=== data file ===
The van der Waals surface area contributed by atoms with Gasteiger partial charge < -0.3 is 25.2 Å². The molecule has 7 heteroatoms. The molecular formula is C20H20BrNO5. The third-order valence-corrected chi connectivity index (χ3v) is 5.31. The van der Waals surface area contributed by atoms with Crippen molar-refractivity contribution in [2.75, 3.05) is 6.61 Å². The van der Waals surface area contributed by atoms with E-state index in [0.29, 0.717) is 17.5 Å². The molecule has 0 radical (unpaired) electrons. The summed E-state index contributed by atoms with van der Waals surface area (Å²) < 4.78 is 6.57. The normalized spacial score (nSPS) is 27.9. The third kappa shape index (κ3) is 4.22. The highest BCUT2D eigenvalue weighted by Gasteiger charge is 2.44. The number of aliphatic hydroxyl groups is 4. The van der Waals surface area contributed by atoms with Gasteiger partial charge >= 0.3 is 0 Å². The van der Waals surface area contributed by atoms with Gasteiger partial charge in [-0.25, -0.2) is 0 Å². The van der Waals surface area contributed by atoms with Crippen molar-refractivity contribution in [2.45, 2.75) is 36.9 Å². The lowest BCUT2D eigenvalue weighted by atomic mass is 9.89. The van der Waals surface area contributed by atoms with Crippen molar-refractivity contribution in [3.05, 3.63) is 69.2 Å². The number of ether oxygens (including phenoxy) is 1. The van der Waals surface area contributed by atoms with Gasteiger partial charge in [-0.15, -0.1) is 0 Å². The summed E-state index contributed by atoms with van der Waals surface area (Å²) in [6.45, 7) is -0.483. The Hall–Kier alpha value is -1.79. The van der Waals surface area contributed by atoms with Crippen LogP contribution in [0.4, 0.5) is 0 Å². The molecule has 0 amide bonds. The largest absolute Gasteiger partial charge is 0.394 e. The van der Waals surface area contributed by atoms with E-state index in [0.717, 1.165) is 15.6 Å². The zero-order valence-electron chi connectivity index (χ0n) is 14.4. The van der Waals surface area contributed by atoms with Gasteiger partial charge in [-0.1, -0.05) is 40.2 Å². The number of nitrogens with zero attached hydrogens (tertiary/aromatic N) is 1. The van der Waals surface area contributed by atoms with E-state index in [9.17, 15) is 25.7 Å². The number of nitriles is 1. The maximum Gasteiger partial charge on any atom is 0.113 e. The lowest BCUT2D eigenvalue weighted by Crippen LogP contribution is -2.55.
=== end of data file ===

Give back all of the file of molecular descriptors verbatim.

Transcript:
The van der Waals surface area contributed by atoms with Gasteiger partial charge < -0.3 is 25.2 Å². The molecule has 7 heteroatoms. The molecular formula is C20H20BrNO5. The third-order valence-corrected chi connectivity index (χ3v) is 5.31. The van der Waals surface area contributed by atoms with Crippen molar-refractivity contribution in [2.75, 3.05) is 6.61 Å². The van der Waals surface area contributed by atoms with E-state index in [0.29, 0.717) is 17.5 Å². The molecule has 0 radical (unpaired) electrons. The summed E-state index contributed by atoms with van der Waals surface area (Å²) < 4.78 is 6.57. The normalized spacial score (nSPS) is 27.9. The third kappa shape index (κ3) is 4.22. The highest BCUT2D eigenvalue weighted by Gasteiger charge is 2.44. The number of aliphatic hydroxyl groups is 4. The van der Waals surface area contributed by atoms with Gasteiger partial charge >= 0.3 is 0 Å². The van der Waals surface area contributed by atoms with Gasteiger partial charge in [-0.25, -0.2) is 0 Å². The van der Waals surface area contributed by atoms with Crippen molar-refractivity contribution in [2.45, 2.75) is 36.9 Å². The lowest BCUT2D eigenvalue weighted by atomic mass is 9.89. The van der Waals surface area contributed by atoms with Crippen molar-refractivity contribution in [3.05, 3.63) is 69.2 Å². The number of ether oxygens (including phenoxy) is 1. The van der Waals surface area contributed by atoms with Gasteiger partial charge in [-0.15, -0.1) is 0 Å². The summed E-state index contributed by atoms with van der Waals surface area (Å²) in [6.45, 7) is -0.483. The Hall–Kier alpha value is -1.79. The van der Waals surface area contributed by atoms with Crippen LogP contribution in [0.4, 0.5) is 0 Å². The molecule has 0 amide bonds. The largest absolute Gasteiger partial charge is 0.394 e. The van der Waals surface area contributed by atoms with E-state index in [0.717, 1.165) is 15.6 Å². The zero-order valence-electron chi connectivity index (χ0n) is 14.4. The van der Waals surface area contributed by atoms with Gasteiger partial charge in [-0.1, -0.05) is 40.2 Å². The number of nitrogens with zero attached hydrogens (tertiary/aromatic N) is 1. The van der Waals surface area contributed by atoms with E-state index in [9.17, 15) is 25.7 Å². The number of nitriles is 1. The maximum Gasteiger partial charge on any atom is 0.113 e. The lowest BCUT2D eigenvalue weighted by Crippen LogP contribution is -2.55.